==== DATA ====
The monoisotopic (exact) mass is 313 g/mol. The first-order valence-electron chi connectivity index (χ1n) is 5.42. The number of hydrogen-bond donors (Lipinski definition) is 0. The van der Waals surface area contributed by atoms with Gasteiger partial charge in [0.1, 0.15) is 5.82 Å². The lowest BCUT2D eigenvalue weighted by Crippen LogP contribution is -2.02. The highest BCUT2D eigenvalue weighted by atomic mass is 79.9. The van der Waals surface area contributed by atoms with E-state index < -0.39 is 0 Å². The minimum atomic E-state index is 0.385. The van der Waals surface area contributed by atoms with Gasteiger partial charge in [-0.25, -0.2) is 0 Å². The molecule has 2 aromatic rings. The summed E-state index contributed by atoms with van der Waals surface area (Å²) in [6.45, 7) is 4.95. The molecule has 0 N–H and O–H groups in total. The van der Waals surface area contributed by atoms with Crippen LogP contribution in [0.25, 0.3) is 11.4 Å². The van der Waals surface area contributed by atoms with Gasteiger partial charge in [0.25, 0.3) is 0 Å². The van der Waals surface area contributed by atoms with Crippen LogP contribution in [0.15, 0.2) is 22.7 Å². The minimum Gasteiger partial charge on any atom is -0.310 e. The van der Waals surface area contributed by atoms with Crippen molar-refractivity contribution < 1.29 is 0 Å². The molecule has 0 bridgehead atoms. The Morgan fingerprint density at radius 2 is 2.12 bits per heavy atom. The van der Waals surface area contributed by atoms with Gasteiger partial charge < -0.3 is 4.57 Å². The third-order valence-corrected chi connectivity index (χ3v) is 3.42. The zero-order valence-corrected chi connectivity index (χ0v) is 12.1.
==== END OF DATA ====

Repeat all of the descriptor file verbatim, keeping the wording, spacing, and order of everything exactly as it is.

The monoisotopic (exact) mass is 313 g/mol. The first-order valence-electron chi connectivity index (χ1n) is 5.42. The number of hydrogen-bond donors (Lipinski definition) is 0. The van der Waals surface area contributed by atoms with Gasteiger partial charge in [0.1, 0.15) is 5.82 Å². The lowest BCUT2D eigenvalue weighted by Crippen LogP contribution is -2.02. The highest BCUT2D eigenvalue weighted by atomic mass is 79.9. The van der Waals surface area contributed by atoms with E-state index < -0.39 is 0 Å². The minimum atomic E-state index is 0.385. The van der Waals surface area contributed by atoms with Gasteiger partial charge in [-0.25, -0.2) is 0 Å². The molecule has 2 aromatic rings. The summed E-state index contributed by atoms with van der Waals surface area (Å²) in [6.45, 7) is 4.95. The molecule has 0 N–H and O–H groups in total. The van der Waals surface area contributed by atoms with Crippen LogP contribution in [0.25, 0.3) is 11.4 Å². The van der Waals surface area contributed by atoms with Gasteiger partial charge in [0.25, 0.3) is 0 Å². The van der Waals surface area contributed by atoms with Crippen LogP contribution in [0.15, 0.2) is 22.7 Å². The minimum Gasteiger partial charge on any atom is -0.310 e. The van der Waals surface area contributed by atoms with Crippen molar-refractivity contribution < 1.29 is 0 Å². The molecule has 0 bridgehead atoms. The Morgan fingerprint density at radius 2 is 2.12 bits per heavy atom. The van der Waals surface area contributed by atoms with Gasteiger partial charge < -0.3 is 4.57 Å². The third-order valence-corrected chi connectivity index (χ3v) is 3.42. The zero-order valence-corrected chi connectivity index (χ0v) is 12.1.